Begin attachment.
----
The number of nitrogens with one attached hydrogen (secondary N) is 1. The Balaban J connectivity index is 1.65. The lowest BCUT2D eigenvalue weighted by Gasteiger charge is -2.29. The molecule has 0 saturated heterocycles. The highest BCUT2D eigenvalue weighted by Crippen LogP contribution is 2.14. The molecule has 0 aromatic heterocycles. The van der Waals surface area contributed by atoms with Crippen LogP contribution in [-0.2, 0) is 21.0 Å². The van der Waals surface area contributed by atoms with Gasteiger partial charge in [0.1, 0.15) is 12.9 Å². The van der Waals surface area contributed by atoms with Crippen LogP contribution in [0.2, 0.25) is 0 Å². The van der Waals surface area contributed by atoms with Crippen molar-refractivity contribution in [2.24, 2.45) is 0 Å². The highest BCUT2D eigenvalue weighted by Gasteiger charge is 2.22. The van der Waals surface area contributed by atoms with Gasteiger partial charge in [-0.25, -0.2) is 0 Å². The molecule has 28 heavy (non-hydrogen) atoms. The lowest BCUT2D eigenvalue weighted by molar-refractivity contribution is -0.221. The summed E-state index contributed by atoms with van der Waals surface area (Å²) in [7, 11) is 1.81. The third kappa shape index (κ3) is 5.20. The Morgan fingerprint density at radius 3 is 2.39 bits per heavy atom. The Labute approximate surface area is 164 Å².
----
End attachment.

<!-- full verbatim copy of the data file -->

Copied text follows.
The number of nitrogens with one attached hydrogen (secondary N) is 1. The Balaban J connectivity index is 1.65. The lowest BCUT2D eigenvalue weighted by Gasteiger charge is -2.29. The molecule has 0 saturated heterocycles. The highest BCUT2D eigenvalue weighted by Crippen LogP contribution is 2.14. The molecule has 0 aromatic heterocycles. The van der Waals surface area contributed by atoms with Crippen LogP contribution in [-0.2, 0) is 21.0 Å². The van der Waals surface area contributed by atoms with Gasteiger partial charge in [0.1, 0.15) is 12.9 Å². The van der Waals surface area contributed by atoms with Crippen LogP contribution in [0.2, 0.25) is 0 Å². The van der Waals surface area contributed by atoms with Crippen molar-refractivity contribution in [2.24, 2.45) is 0 Å². The highest BCUT2D eigenvalue weighted by Gasteiger charge is 2.22. The van der Waals surface area contributed by atoms with Gasteiger partial charge in [-0.25, -0.2) is 0 Å². The molecule has 28 heavy (non-hydrogen) atoms. The lowest BCUT2D eigenvalue weighted by molar-refractivity contribution is -0.221. The summed E-state index contributed by atoms with van der Waals surface area (Å²) in [7, 11) is 1.81. The third kappa shape index (κ3) is 5.20. The Morgan fingerprint density at radius 3 is 2.39 bits per heavy atom. The Labute approximate surface area is 164 Å².